doesnt fix thier problem.} 80... Kg8 {at first glance this seems drawn, but
throse who know their pawn endgames will realize this pawn structre is winning.}
(80... Ke7 81. g6 Kf8 (81... hxg6 82. h7) 82. gxh7) (80... Kf8 81. g6 hxg6 82.
f6 Kg8 {same position as mainline}) (80... Ke8 81. g6 Kf8 (81... hxg6 82. h7)
82. gxh7) 81. g6 hxg6 82. f6 \$3 {black can not move his king because on of the
pawns i will promote.} 82... Kf7 (82... Kh7 83. f7) (82... g5 83. Kf1 Kf7 84.
h7) 83. h7 *

You have to play 1.h6 first or else black will play ...h6. after 1.h6 Bh2 is forced because if Kxg1 is allowed you no longer need the a2 square to triangulate as black is already in zugzwang and has no bishop to waste moves with.

yes i think you are correct, 1. a3 i overlooked 1...h6 which stops my plans, and is why it is needed to play it on the first move. I made a mistake in thinking a3 had to be played first.

I cannot imagine that an engine wouldn't find the win instantly nowadays

meeresgrund wrote:

I cannot imagine that an engine wouldn't find the win instantly nowadays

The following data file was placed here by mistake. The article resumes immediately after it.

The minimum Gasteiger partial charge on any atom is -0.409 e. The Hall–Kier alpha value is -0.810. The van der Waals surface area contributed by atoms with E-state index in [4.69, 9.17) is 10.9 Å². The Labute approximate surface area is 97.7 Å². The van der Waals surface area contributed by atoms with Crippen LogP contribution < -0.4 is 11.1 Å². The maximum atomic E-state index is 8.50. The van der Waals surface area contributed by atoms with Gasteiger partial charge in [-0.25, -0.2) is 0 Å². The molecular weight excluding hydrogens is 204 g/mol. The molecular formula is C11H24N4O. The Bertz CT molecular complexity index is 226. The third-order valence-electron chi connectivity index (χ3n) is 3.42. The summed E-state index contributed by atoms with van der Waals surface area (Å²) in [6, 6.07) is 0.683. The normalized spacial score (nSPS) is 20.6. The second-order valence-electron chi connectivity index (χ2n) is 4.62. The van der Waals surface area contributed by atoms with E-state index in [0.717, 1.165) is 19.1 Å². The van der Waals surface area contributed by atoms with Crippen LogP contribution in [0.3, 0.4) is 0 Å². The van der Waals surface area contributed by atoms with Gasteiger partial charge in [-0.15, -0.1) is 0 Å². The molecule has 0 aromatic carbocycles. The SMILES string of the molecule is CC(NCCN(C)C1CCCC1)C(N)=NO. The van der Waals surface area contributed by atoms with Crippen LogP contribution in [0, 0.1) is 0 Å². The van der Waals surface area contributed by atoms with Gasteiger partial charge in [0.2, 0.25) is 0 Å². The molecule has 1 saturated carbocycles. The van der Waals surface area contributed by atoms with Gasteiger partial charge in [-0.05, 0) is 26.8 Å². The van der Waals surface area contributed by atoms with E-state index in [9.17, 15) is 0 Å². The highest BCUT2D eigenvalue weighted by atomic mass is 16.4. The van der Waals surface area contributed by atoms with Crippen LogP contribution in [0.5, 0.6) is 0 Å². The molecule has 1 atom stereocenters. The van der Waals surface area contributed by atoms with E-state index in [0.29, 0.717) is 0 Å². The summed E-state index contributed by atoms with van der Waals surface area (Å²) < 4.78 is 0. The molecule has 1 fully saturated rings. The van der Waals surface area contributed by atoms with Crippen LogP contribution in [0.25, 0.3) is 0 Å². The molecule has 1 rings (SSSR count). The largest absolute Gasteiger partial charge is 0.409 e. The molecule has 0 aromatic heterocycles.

Well they don't. They likely never will or at least not in our lifetime. The solution is so long that the engine will have too many branches before it realizes the winning idea. If you let it sit until it reaches the same ply as the longest winning line then it might spot it but since the engines use methods to truncate lines it might be completely blind to the solution.

meeresgrund wrote:

I cannot imagine that an engine wouldn't find the win instantly nowadays

These long zugzwang endgames take advantage of the horizon effect of the engine.  The engine finally sees the solution once you get to about move 30 of the solution (when it has about another 30-40 moves to checkmate, but it is obvious there will be a forced material gain for White).  Humans can see this quickly because it is obvious the bishop can never go anywhere, nor can the Black king, so all White has to do is find a way to waste a move when necessary.  1. h6 keeps the king in the corner, and 2. a3 gives the king the way to triangulate.